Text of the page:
ST. LOUIS COUNTY, Mo. – A male bald eagle at the World Bird Sanctuary that went viral for trying to “hatch” a rock has been introduced to an eaglet at the facility, with hopes his parental instincts will transfer to the fledgling.

Dawn Griffard, CEO of the sanctuary, said last month, visitors and staff noticed one of its bald eagles, Murphy, acting peculiar.

Murphy, who is kept in an un-roofed enclosure with other males that cannot fly, had made a nest on the ground. Murphy had taken an egg-sized rock and placed it in his nest. He’d sit on it and routinely nudge the rock and turn it, like any mating eagle would.

Courtesy: World Bird Sanctuary
Courtesy: World Bird Sanctuary

Part of those nesting instincts included chasing off other eagles who got too close, so staffers moved Murphy and his rock inside.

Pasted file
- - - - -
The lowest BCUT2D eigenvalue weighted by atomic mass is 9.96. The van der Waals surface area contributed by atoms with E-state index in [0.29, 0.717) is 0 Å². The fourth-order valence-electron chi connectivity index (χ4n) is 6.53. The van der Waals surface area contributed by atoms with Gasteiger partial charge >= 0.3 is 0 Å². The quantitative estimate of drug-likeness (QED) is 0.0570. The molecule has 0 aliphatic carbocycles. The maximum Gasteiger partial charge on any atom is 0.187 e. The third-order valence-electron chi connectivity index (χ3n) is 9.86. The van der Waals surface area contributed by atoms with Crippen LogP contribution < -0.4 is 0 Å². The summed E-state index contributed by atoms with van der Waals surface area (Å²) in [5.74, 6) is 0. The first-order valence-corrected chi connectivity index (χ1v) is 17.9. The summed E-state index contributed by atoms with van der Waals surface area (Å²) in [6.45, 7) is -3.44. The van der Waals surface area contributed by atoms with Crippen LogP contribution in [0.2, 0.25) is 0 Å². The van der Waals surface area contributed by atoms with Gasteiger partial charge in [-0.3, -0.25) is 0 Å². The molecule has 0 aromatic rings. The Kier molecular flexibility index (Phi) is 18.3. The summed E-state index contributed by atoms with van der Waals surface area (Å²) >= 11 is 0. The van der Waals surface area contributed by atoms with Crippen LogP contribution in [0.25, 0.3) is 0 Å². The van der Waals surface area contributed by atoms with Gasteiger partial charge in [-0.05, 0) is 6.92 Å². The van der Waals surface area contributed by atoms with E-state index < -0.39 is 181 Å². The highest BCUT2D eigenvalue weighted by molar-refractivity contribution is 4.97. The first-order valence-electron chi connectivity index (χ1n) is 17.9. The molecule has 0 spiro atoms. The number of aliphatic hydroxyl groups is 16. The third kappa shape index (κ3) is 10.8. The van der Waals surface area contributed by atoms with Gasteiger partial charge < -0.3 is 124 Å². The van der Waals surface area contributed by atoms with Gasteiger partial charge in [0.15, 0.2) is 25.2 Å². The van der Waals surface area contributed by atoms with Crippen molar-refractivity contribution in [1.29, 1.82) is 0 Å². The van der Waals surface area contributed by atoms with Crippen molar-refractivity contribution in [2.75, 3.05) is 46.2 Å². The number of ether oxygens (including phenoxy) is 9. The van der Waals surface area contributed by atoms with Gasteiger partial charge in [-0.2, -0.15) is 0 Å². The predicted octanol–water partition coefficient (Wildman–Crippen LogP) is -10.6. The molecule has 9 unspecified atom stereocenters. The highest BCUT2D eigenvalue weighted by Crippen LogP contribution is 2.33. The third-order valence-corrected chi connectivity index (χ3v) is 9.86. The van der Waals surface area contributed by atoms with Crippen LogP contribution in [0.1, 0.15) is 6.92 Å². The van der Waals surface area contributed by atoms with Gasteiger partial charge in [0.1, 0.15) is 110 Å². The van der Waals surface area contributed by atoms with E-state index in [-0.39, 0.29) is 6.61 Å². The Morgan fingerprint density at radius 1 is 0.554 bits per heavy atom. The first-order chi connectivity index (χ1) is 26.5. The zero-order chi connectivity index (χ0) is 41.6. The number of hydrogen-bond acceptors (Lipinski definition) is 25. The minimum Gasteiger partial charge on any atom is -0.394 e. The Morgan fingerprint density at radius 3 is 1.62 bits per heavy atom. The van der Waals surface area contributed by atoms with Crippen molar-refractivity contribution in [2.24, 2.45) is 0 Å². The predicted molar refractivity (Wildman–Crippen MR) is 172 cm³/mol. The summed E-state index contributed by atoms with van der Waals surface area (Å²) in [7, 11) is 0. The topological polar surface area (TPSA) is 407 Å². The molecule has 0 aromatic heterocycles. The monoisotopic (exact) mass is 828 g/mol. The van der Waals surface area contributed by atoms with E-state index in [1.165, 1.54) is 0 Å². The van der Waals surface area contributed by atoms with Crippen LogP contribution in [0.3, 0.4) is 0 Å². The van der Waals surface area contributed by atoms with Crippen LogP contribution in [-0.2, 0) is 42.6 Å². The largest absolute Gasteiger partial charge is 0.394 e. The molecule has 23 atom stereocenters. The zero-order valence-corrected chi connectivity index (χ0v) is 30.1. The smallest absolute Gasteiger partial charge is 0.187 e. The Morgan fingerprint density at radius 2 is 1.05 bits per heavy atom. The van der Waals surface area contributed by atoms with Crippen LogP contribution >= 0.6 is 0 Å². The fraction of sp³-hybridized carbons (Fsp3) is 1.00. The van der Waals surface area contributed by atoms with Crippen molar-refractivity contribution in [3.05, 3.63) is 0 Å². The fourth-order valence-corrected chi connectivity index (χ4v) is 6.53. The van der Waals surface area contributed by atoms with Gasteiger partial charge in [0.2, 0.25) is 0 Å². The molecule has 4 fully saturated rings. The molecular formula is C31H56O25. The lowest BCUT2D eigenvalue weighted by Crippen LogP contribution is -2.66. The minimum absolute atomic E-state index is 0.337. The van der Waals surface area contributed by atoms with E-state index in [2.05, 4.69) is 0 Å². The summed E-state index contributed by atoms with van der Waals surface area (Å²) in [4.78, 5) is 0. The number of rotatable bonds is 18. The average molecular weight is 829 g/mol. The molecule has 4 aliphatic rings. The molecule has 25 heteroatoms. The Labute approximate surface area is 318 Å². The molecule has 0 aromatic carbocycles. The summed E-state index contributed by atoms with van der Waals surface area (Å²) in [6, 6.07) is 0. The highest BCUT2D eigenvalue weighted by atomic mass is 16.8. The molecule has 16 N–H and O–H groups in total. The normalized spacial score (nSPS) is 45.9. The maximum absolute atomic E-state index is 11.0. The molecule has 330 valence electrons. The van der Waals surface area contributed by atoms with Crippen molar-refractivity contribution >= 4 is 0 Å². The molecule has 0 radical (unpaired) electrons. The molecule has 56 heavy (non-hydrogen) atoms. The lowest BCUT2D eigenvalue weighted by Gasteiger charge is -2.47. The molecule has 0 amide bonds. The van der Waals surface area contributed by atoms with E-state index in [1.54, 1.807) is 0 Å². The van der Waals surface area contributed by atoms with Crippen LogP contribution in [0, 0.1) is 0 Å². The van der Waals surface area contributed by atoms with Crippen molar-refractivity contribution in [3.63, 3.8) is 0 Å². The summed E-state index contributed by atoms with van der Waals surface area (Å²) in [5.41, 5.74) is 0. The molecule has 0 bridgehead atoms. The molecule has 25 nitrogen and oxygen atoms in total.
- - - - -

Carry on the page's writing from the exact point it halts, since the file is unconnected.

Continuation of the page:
Last week, the World Bird Sanctuary received one of two eaglets that had been blown out of their nest in Ste. Genevieve. Unfortunately, one of the eaglets did not survive the fall. Staffers have gone to great lengths to make sure the eaglet does not imprint on humans.

Griffard said the sanctuary has fostered baby birds with females in the past, but Murphy presented a unique opportunity.

Staffers put the eaglet in what they affectionately call a “baby cage,” along with a heat source, and placed the cage in the private enclosure with Murphy.

Courtesy: World Bird Sanctuary

So far, Murphy seems to have abandoned his rock and taken an interest in the fledging in the cage. The sanctuary will introduce Murphy to the eaglet, sans cage, on Wednesday.

Griffard said male eagles do share responsibility for nesting with eggs and rearing eaglets, but Murphy, who is 31, had never shown any signs of this behavior before. Bald eagles typically live to 20 to 25 years in the wild, but reach maturity at age 5.